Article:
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Patanjalis Yoga-Stra

Compiled by: Trisha Lamb Last Revised: April 27, 2006

2004 by International Association of Yoga Therapists (IAYT)

International Association of Yoga Therapists


P.O. Box 2513 Prescott AZ 86302 Phone: 928-541-0004 E-mail: mail@iayt.org URL: www.iayt.org
The contents of this bibliography do not provide medical advice and should not be so interpreted. Before beginning any exercise program, see your physician for clearance.

Alix, Paul JJ. The Yoga Sutras of Patanjali: Chapter II. A tutorial. URL: http://www.yogasite.com/Sutras/sutrasII-Intro.htm. The tutorial is on Chapter Two of the Yoga Sutras in which Patanjali describes Kriya Yoga, an action plan for attaining the yogic state of samadhi. On a practical level, the chapter focuses on the causes of personal suffering and how to deal with them. Patanjali also outlines the Eight Limbs of yoga, emphasizing the first five: yama, niyama, asana, pranayama and pratyahara (the other three are dealt with in a later chapter). Translated and chanted by Paul JJ Alix, a Sanskrit scholar and founder of Yoga for All, the tutorial is organized into a number of lessons, each one focusing on several individual sutras. A new lesson will be posted about once a week. Each lesson contains written text, translation, interpretation and three sound files: a slow version in which each word or small word group is pronounced slowly and clearly; a moderate version in which the words begin to flow together; and finally a fast version that shows how the sutra sounds at full chant speed. Studying the Yoga Sutras is important to understanding yoga and creating a deeper practice. The Yoga Sutras are part of an ancient oral tradition, which means you dont learn it by reading and reasoning alone. You have to chant. The sound files included here will help in that regard. In addition to studying and listening to the sutras on your own, you will be able to ask specific questions via email. You will receive an individual response, and all questions and answers will be posted on the site (names will be removed from questions). Aranya, H. Yoga Philosophy of Patanjali. Albany, N.Y.: SUNY Press, 1983. Atmananda, Swami. Raja Yoga of Patanjali or the science of Yoga. In Swami Atmananda, The Four Yogas: The Four Paths to Spiritual Enlightenment (in the Words of Ancient Rishis). 2d ed. Bombay, India: Bharatiya Vidya Bhavan, 1991, pp. 109-158. Baba, Bangali. Yogasutra of Patanjali with the Commentary of Vyasa. Delhi, India: Motilal Banarsidass, 1976, 2002 (reprint). Bahm, Archie J. Yoga: Union with the Ultimate. A New Version of the Ancient Yoga Sutras of Patanjali. New York: Frederick Ungar Publishing, 1961. Bailey, Alice. The Light of the Soul, Its Science and Effects: The Yoga Sutras of Patanjali. Lucis Publishing, 1998. Ballantyne, J. R., and Govind Sastrideva. Yogasutra of Patanjali. Calcutta, India: Susil Gupta Pr. Ltd., 1960.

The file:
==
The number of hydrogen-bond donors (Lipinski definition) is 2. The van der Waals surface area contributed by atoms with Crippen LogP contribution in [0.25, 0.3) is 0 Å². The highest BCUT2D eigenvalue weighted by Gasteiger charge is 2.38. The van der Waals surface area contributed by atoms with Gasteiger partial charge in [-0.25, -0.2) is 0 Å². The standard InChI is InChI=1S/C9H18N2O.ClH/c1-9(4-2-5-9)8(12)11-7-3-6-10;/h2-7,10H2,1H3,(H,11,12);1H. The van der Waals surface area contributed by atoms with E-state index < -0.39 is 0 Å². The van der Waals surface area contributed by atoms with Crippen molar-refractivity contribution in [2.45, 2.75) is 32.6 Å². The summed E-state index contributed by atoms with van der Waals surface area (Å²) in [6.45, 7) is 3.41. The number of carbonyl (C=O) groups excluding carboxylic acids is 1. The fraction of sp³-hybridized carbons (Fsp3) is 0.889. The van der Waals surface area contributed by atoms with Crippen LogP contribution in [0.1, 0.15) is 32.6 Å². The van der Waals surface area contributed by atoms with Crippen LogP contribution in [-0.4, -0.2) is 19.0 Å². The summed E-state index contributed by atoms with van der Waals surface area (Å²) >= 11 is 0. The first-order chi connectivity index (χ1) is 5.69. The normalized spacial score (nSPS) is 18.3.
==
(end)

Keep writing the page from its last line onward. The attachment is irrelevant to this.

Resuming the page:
Includes translation of original text of Patanjalis Yoga-Sutra and Bhojarajas commentary. Provides the original Sansktrit sutras. Basu, B. D., ed. The Yogasutras of Patanjali. Alahabad, India: Panini Office, 1924. Contains the Yoga-Sutra and Vyasa-Bhashya in Sanskrit, with English translation, along with an English translation of Vachaspati Mishras commentary on the Vyasa-Bhashya. Bennett, Bija. Emotional Yoga: How the Body Can Heal the Mind. New York: Simon & Schuster, 2002. From a review by Felicia Tomasko, LA Yoga, May/Jun 2003, pp. 26-27: The author focuses on the tools provided by the whole discipline of yoga through the eight limbs of asthanga or raja yoga describe in Patanjalis Yoga Sutras and relates them to our emotional processes. In relating emotions to the limbs of yoga, we can explore the practice in a new way. These limbs are: yama, niyama, asana, pranayama, pratyahara, dharana, dhyana and samadhi. Bija described their associated teachings as: intelligent behaviors, personal attitudes, bodily exercise, conscious breathing, sensory awareness, focusing attention, sustaining attention and increasing wholeness and relates them to the emotional qualities of allowance (yama), allegiance (niyama), will and power (asana), love (pranayama), harmony (pratyahara), knowledge (dharana), wisdom (dhyana) and synergy (samadhi) . . . Bharati, Swami Veda (Pandit Usharbudh Arya). Yoga-Stras of Patanjali with the Exposition of Vysa: A Translation and Commentary. Volume I: Samdhi-pda. Honesdale, Pa.: The Himalayan International Institute of Yoga Science and Philosopy, 1986. ___________. Yoga-Stras of Patanjali with the exposition of Vysa: A Translation and Commentary. Volume II: Sdhana-Pda. Delhi: Motilal Banarsidass, 2001. These two volumes contain the most detailed extant commentary to date on the YogaStra. Highly recommended. Bhaskarananda, Swami. Meditation, Mind and Patanjalis Yoga: A Practical Guide to Spiritual Growth for Everyone. Vedanta Press. Bouanchaud, Bernard. The Essence of Yoga: Reflections on the Yoga Sutras of Patanjali. Rudra Press, 1997. An interesting psychological interpretation of the Yoga-Sutra. Brahmananda Saraswati. Yoga Sutras of Patanjali audiotape.